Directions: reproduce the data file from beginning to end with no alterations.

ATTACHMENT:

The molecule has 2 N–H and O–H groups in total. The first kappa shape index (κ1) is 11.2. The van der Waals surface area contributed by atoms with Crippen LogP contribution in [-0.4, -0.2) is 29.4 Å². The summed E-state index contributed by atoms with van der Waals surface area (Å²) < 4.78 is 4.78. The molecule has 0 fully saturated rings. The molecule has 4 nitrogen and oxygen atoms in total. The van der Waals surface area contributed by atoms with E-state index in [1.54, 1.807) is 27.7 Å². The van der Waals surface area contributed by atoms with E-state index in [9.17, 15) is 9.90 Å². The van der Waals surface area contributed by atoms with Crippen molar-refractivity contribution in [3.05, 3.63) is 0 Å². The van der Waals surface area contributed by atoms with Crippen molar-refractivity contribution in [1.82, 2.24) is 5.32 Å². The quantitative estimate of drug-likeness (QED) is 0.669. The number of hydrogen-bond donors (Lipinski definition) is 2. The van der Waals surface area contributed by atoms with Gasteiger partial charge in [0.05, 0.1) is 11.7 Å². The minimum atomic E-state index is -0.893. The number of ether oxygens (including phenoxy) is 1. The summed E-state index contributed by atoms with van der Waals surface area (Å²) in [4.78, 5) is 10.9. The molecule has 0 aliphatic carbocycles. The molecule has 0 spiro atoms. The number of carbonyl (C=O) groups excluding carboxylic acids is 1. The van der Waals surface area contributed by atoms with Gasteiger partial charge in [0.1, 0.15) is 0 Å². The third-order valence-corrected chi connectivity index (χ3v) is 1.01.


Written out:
The molecule has 2 N–H and O–H groups in total. The first kappa shape index (κ1) is 11.2. The van der Waals surface area contributed by atoms with Crippen LogP contribution in [-0.4, -0.2) is 29.4 Å². The summed E-state index contributed by atoms with van der Waals surface area (Å²) < 4.78 is 4.78. The molecule has 0 fully saturated rings. The molecule has 4 nitrogen and oxygen atoms in total. The van der Waals surface area contributed by atoms with E-state index in [1.54, 1.807) is 27.7 Å². The van der Waals surface area contributed by atoms with E-state index in [9.17, 15) is 9.90 Å². The van der Waals surface area contributed by atoms with Crippen molar-refractivity contribution in [3.05, 3.63) is 0 Å². The van der Waals surface area contributed by atoms with Crippen molar-refractivity contribution in [1.82, 2.24) is 5.32 Å². The quantitative estimate of drug-likeness (QED) is 0.669. The number of hydrogen-bond donors (Lipinski definition) is 2. The van der Waals surface area contributed by atoms with Gasteiger partial charge in [0.05, 0.1) is 11.7 Å². The minimum atomic E-state index is -0.893. The number of ether oxygens (including phenoxy) is 1. The summed E-state index contributed by atoms with van der Waals surface area (Å²) in [4.78, 5) is 10.9. The molecule has 0 aliphatic carbocycles. The molecule has 0 spiro atoms. The number of carbonyl (C=O) groups excluding carboxylic acids is 1. The van der Waals surface area contributed by atoms with Gasteiger partial charge in [0.1, 0.15) is 0 Å². The third-order valence-corrected chi connectivity index (χ3v) is 1.01.